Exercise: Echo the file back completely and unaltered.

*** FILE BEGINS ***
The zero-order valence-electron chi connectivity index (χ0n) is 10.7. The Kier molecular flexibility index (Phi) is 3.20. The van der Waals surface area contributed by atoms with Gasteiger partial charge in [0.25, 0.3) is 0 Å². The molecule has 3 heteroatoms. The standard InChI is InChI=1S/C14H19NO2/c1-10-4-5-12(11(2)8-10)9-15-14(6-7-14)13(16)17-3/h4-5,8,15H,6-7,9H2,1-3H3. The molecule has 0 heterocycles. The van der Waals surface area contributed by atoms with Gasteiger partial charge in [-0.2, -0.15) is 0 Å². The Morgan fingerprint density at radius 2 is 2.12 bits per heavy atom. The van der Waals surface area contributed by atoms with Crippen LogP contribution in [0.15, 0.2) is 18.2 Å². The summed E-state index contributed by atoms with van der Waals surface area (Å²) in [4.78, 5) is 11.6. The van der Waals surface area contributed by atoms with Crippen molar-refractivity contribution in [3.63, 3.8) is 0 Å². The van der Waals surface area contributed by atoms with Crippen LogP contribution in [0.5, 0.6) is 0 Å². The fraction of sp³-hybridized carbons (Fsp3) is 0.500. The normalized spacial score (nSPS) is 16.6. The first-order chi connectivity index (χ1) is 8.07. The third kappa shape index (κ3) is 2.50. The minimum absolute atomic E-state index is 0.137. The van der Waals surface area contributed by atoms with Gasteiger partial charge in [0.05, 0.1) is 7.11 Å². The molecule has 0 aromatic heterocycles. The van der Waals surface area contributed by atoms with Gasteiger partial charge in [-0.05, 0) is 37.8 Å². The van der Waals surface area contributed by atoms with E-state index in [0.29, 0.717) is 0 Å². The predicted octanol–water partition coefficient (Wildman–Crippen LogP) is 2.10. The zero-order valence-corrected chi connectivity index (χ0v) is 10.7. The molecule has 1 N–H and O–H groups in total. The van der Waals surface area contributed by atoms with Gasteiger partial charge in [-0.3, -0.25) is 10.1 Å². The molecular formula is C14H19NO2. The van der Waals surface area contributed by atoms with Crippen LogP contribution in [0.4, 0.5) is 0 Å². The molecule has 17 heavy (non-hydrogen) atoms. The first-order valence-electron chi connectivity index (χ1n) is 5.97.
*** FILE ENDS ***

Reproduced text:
The zero-order valence-electron chi connectivity index (χ0n) is 10.7. The Kier molecular flexibility index (Phi) is 3.20. The van der Waals surface area contributed by atoms with Gasteiger partial charge in [0.25, 0.3) is 0 Å². The molecule has 3 heteroatoms. The standard InChI is InChI=1S/C14H19NO2/c1-10-4-5-12(11(2)8-10)9-15-14(6-7-14)13(16)17-3/h4-5,8,15H,6-7,9H2,1-3H3. The molecule has 0 heterocycles. The van der Waals surface area contributed by atoms with Gasteiger partial charge in [-0.2, -0.15) is 0 Å². The Morgan fingerprint density at radius 2 is 2.12 bits per heavy atom. The van der Waals surface area contributed by atoms with Crippen LogP contribution in [0.15, 0.2) is 18.2 Å². The summed E-state index contributed by atoms with van der Waals surface area (Å²) in [4.78, 5) is 11.6. The van der Waals surface area contributed by atoms with Crippen molar-refractivity contribution in [3.63, 3.8) is 0 Å². The van der Waals surface area contributed by atoms with Crippen LogP contribution in [0.5, 0.6) is 0 Å². The fraction of sp³-hybridized carbons (Fsp3) is 0.500. The normalized spacial score (nSPS) is 16.6. The first-order chi connectivity index (χ1) is 8.07. The third kappa shape index (κ3) is 2.50. The minimum absolute atomic E-state index is 0.137. The van der Waals surface area contributed by atoms with Gasteiger partial charge in [0.05, 0.1) is 7.11 Å². The molecule has 0 aromatic heterocycles. The van der Waals surface area contributed by atoms with Gasteiger partial charge in [-0.05, 0) is 37.8 Å². The van der Waals surface area contributed by atoms with E-state index in [0.29, 0.717) is 0 Å². The predicted octanol–water partition coefficient (Wildman–Crippen LogP) is 2.10. The zero-order valence-corrected chi connectivity index (χ0v) is 10.7. The molecule has 1 N–H and O–H groups in total. The van der Waals surface area contributed by atoms with Gasteiger partial charge in [-0.3, -0.25) is 10.1 Å². The molecular formula is C14H19NO2. The van der Waals surface area contributed by atoms with Crippen LogP contribution in [0.4, 0.5) is 0 Å². The molecule has 17 heavy (non-hydrogen) atoms. The first-order valence-electron chi connectivity index (χ1n) is 5.97.